A: I'd like it to state that we really tried in the important things. I was never perfect at some of them, on the other hand honestly tried to be an excellent mom, a loving wife, a fantastic daughter, plus a true friend. Under that, I'd want a set of the best Simpsons quotes.
Q: Who could be the one person living or dead that you'd like to get dinner with?
A: I'd love to use a possiblity to speak with Orson Scott Card--I use a million questions for him. Mostly things like, "How does one come up using this stuff?!" But, if he wasn't available, I'd settle for Matthew Bellamy (lead singer of Muse).
Q: In case you could have one superpower, what would it be?
A: I'd want something offensive, rather than defensive. Like shooting fireballs from my hands. That way, you're really ready to accept going either way--hero or villain. I like to own choices.
Starred Review. Grade 9 Up–Headstrong, sun-loving, 17-year-old Bella declines her mom's invitation to go to Florida, and instead reluctantly opts to maneuver to her dad's cabin within the dreary, rainy town of Forks, WA. She becomes intrigued with Edward Cullen, a distant, stylish, and disarmingly handsome senior, that is also a vampire. When he reveals that his specific clan hunts wildlife as opposed to humans, Bella deduces that they remains safe and secure from his blood-sucking instincts and for your reason liberated to fall hopelessly crazy about him. The feeling is mutual, and also the resulting volatile romance smolders as they attempt to hide Edward's identity from her family and the rest in the school. Meyer adds an eerie new twist to the mismatched, star-crossed lovers theme: predator falls for prey, human falls for vampire. This tension strips away any pretense readers could have regarding the everyday teen romance novel, and kissing, touching, and talking take by using an entirely new meaning when one small mistake could possibly be life-threatening. Bella and Edward's struggle to generate their relationship work becomes challenging for survival, especially when vampires from an outside clan infiltrate the Cullen territory and head straight for her. As a result, the novel's danger-factor skyrockets since the excitement of secret love and hushed affection morphs into a terrifying race to stay alive. Realistic, subtle, succinct, and all to easy to follow, Twilight will have readers dying to sink their teeth into it.–Hillias J. Martin, New York Public Library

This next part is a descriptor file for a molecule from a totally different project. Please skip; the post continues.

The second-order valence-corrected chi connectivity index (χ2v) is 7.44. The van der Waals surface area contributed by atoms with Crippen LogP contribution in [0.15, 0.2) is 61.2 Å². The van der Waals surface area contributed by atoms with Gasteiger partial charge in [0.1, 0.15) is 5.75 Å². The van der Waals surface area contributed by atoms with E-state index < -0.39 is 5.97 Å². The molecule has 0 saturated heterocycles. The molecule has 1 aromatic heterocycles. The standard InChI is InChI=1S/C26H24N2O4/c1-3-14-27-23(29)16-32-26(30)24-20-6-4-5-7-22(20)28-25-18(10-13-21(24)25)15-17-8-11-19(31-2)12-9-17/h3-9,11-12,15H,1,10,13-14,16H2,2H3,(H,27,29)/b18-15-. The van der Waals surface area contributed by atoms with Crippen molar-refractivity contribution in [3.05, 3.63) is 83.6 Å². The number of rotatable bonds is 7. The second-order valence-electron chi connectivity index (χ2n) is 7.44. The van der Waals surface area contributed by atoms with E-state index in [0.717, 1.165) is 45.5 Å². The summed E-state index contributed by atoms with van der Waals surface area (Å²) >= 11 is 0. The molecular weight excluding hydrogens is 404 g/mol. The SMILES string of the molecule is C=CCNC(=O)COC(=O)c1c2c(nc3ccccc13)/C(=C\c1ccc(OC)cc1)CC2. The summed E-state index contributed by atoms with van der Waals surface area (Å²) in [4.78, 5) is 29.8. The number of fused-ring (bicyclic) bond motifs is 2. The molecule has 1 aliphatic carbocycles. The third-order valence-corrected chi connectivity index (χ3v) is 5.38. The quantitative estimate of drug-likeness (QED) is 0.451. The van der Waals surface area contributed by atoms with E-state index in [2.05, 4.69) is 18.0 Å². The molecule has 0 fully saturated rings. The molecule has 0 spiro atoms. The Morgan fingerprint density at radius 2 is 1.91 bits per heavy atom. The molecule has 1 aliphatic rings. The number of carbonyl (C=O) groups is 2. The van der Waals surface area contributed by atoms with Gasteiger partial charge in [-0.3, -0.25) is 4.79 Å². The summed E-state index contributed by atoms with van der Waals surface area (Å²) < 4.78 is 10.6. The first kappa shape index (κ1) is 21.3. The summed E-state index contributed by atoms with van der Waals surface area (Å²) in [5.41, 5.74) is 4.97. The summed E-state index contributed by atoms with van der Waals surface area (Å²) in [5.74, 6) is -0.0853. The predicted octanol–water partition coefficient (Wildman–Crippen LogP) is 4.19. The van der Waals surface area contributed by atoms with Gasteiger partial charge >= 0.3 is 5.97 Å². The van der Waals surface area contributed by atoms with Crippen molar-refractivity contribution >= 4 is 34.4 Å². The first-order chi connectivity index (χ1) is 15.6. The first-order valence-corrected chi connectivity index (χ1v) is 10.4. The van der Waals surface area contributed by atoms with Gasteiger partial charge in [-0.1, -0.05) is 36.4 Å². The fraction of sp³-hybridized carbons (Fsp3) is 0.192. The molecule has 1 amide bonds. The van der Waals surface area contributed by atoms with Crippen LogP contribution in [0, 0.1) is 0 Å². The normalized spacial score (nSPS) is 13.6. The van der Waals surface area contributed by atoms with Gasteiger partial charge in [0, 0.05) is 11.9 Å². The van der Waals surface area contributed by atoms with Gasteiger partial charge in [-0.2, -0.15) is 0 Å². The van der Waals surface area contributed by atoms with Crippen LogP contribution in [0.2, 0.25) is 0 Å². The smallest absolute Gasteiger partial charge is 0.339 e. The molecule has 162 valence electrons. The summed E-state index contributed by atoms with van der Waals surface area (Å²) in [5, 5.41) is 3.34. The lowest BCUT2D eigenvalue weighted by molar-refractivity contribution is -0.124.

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Wednesday, February 15, 2012